India’s hunt for MMRCA 2.0:- Rafale v/s. FA-18
So, the stage is all set for yet another round of gruelling selection trials to fix upon the next major aircraft for the Guardians of the Skies. The MMRCA 2.0, as it’s fondly called, is another take on the MMRCA competition held a few years back to procure new fighter aircraft to strengthen the squadrons of Indian Air Force.
In MMRCA 1.0- F-16E, F/A-18E, EF Typhoon and Rafale, all were very good in terms of performance. In terms of best performance, I think the Rafale was best overall. In terms of avionics suite, it would be a close between F/A-18E and Rafale.
The place where F-16 and F/A-18E were better was Cost. Both were much more cost effective than Typhoon and Rafale. The problem was Rafale & EF Typhoon were much more costly. This was the prime reason Rafale’s procurement was cut from 126 to 36. Had F-16E or F/A-18E were chosen, this wouldn’t have happen.
After the cut-off date passed by media reports in India confirmed that same defeated Air warriors of the past tenders are once again entering the arena to battle it out among themselves to secure orders for 110 units of Make in India fighter which actually nobody knows how long this season will last due to India’s love for tons of paper works and hectic documentation which is common in all high budget Military procurement tenders .
Six of the world’s premier fighter aircraft vendors – American companies Boeing and Lockheed Martin, Russian Aircraft Corporation, Dassault of France, Swedish firm Saab and European consortium, Eurofighter GmbH – have submitted responses to an Indian “request for information” (RFI), kicking off the purchase of 110 fighters for the Indian Air Force (IAF).
F/A-18 Super Hornet
The Boeing’s carrier-launched Super Hornet is considered as an all-weather fighter and attack aircraft. The twin-engine F/A-18 E/F, based on F/A -18 C/D, is a mid-wing, multi-mission tactical aircraft first rolled out in 1995 and entered service with the US Navy in 1999. On February 20, 2018, after a gap of 20 months, the first Super Hornet rolled out of the production line. The aircraft is expected to remain in service till 2030s.
Dassault Rafale is an omnirole aircraft by design able to execute many missions like :Air-defense / air-superiority,Anti-Access/Area Denial,Reconnaissance,Close air support,Air-to-ground precision strike / interdiction,Anti-ship attacks,Nuclear deterrence,Buddy-buddy refueling.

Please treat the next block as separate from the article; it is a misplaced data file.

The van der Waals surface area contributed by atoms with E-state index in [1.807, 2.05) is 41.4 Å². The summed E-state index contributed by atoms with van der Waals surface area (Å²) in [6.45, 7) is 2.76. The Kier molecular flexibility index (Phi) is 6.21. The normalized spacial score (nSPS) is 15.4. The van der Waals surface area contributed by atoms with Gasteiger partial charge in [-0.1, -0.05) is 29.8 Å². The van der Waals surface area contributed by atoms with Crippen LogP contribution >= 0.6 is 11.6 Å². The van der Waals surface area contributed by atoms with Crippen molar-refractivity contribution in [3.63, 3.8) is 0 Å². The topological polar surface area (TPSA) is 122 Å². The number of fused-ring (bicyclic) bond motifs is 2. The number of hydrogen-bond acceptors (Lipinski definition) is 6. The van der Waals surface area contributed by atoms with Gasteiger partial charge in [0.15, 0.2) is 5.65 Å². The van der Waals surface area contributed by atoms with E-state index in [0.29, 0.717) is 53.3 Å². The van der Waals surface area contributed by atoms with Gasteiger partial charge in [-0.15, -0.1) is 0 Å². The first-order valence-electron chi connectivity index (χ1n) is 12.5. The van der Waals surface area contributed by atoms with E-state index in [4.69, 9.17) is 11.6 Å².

Radar and sensors
F/A-18 Super Hornet:
The Super Hornet is equipped with the APG-73 radar manufactured by Raytheon. Raytheon’s (AESA) fire control radar increases the F/A-18’s air-to-air target detection and tracking range, and provide higher resolution air-to-ground mapping at longer ranges.
F/A-18F aircraft is also fitted with the Raytheon SHARP multi-function reconnaissance pod, which replaces USN Tactical Airborne Reconnaissance Pod (TARPS).
The new Block 3 Super Hornet features capabilities that enhance the Block II’s survivability by including an advanced cockpit system, long-range detection with Infrared Search and Track and longer range with conformal fuel tanks. This allows the SH to carrier a lethal weapons load more ethan 100 miles farther than a Block II, with a sophisticated air to air sensor capable of dealing with a future threat.
Both F-16E & F/A-18E have better radar and greater range on internal fuel/CFTs, wider range of integrated armament (Air-Surface) than Rafale. The performance difference between them and Rafale are definitely not worth the difference in their cost. Every aircraft has an envelope where it performs the best: the F/A-18 has very high Angle of Attack, ~50 degree (compared to most non-Thrust vectoring aircraft having <30 degree AoA). This gives the pilot better nose-pointing authority and low-speed performance.
SHARP is capable of simultaneous airborne and ground reconnaissance and has sensors manufactured by Recon/Optical Inc.
The Rafale is typically outfitted with the Thales RBE2 passive electronically scanned multi-mode radar. Thales claims to have achieved unprecedented levels of situational awareness through the earlier detection and tracking of multiple air targets for close combat and long-range interception, as well as real-time generation of three-dimensional maps for terrain-following and the real-time generation of high resolution ground maps for navigation and targeting.
The RBE2 AA active electronically scanned array (AESA) radar is planned to replace the existing passively scanned RBE2. The RBE2 AA is reported to deliver a greater detection range, improved reliability and reduced maintenance demands over the preceding radar. By early 2014, the first Air Force front-line squadron will receive Rafales equipped with the AESA radar; the French Navy is slated to receive AESA-equipped Rafales from 2013.
F/A-18 Super Hornet:
The aircraft’s power is provided by two F414-GE-400 turbofan engines from General Electric. The engines are an advanced derivative of the GE F404 engines installed on the Hornet.